Infant undergoes ear implant surgery; parents hopeful

Liz Kohman

Twelve-month-old Zachary Revenig spent his Monday like many other days: at his home in Monticello, smiling and happily talking to himself as he played.

However only Zachary knows what, if anything, he heard.

At Fairview-University Medical Center last Friday, Zachary became the youngest Minnesotan to get a Cochlear implant.

But other than a four-inch incision extending from behind his right ear, it is hard to tell he underwent surgery at all.

The implant, which turns sounds into electronic pulses meant to stimulate auditory nerves, will be turned on once Zachary recovers from the surgery.

His hearing problem was first diagnosed during a routine screening a couple days after he was born at the St. Cloud Hospital.

“He didn’t pass the screening,” said Melissa Revenig, Zachary’s mother. “But he was so responsive, from the beginning he had always been very verbal and he startled to loud noises. So we were pretty sure that he heard.”

But his testing at three months old confirmed he couldn’t hear.

By the time Zachary was three and a half months old, he was wearing hearing aids and making regular trips to the University to have his hearing tested.

“If you can get them identified and amplified before six months old, the outcome in the long run is much, much better,” Melissa said.

The Revenigs said early diagnosis and intervention was important to language and speech development. They are thankful Zachary was born in a hospital that screened for newborn hearing.

“Because he was identified early, the hope is for normal speech and language acquisition and mainstream schooling,” said Melissa.

Zachary became eligible for a Cochlear implant when the FDA lowered the age requirement for the procedure from 18 to 12 months old.

He has been diagnosed with severe to profound hearing loss, which means he can hear 80 to 100 decibels of sound. The average person’s hearing ranges from 0 to 10 decibels, and a normal conversation is about 20 decibels.

The Revenigs said they looked for any excuse to put off getting Cochlear implants, but after researching their possibilities, the implants looked like their best bet.

Once they decided on the implants – which cost between $50,000 and $75,000, surgery, hospital and rehabilitation costs excluded – the Revenigs wanted to do the procedure as early as possible to give Zachary a chance to develop his speech and language skills.

Frank Rimell, the surgeon who performed the procedure and the coordinator of pediatric otolaryngology at Fairview-University, also stressed the importance of early detection and help with hearing.

“The earlier the brain is stimulated to sound, the better off they’ll be,” he said.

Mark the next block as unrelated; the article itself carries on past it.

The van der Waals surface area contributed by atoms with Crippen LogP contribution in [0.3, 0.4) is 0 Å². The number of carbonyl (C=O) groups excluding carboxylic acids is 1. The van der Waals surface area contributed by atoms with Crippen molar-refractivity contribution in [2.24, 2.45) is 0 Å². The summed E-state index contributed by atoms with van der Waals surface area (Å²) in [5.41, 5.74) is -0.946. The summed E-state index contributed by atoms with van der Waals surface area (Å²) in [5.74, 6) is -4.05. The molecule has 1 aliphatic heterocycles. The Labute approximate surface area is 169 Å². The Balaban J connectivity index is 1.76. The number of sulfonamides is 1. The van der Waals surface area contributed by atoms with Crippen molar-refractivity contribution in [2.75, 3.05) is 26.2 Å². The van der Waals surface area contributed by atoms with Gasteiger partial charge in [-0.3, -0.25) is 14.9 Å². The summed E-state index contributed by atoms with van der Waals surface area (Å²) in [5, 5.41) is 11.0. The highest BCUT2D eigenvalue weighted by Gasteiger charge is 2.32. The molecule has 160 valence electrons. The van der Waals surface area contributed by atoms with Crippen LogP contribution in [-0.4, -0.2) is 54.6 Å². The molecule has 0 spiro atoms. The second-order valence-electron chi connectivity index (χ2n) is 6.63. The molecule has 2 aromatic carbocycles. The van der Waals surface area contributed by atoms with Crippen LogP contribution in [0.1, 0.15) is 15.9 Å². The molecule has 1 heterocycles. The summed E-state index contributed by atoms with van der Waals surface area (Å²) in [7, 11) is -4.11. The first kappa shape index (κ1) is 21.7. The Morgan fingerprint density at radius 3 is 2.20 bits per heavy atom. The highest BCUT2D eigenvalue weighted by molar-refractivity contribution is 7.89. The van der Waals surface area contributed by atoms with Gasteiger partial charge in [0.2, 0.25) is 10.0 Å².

The average age of hearing loss detection is approximately 2 years old, said Rimell. Specialists would like to lower the average to diagnose children less than 6 months old to improve their chances of speech and language development, he said.

While hearing aids can only amplify sound, Cochlear implants improve sound quality because they convert sound waves into electric current and stimulate the auditory nerve directly.

Zachary will wear a small box that looks like a hearing aid that houses a microphone and is hooked to the implant.

The Ear, Nose and Throat Clinic at Fairview-University has acted as a pilot center for the FDA and Cochlear device companies, said Rimell. The clinic has implanted Cochlear devices in more than 250 patients since the early 1990s, and approximately 100 of them have been children, he said.

Zachary is still using a hearing aid until he recovers from his surgery. Then doctors will start turning on the implant little by little.

Rimell said most children cry when the devices are turned on for the first time because the sounds are such a shock, but within a week it’s the first thing they reach for in the morning.

The Revenigs have no family history of hearing loss, and doctors still are not sure about the cause of Zachary’s hearing loss.

Approximately 80 percent to 90 percent of deaf children are born to hearing parents, said Rimell.

While it is hoped the implant will help Zachary to hear, he will still have to work with speech pathologists and his parents to develop his language skills.

The implant only allows patients to hear noise, not to detect separate words, Rimell said.

The Revenigs plan to learn and teach Zachary sign language – along with his older brother and sister – even if the Cochlear implant is as effective as they hope it will be.

Sandy De Quesada is a member of the Cochlear Implant Club Minnesota and serves as a mentor to people who are considering implants. Although her implants have worked, she said there is no guarantee when it comes to Cochlear implants.

“(People considering implants) have to keep their expectations low but their hopes high,” said De Quesada.

 

Liz Kohman covers the Academic Health Center. She welcomes comments at [email protected]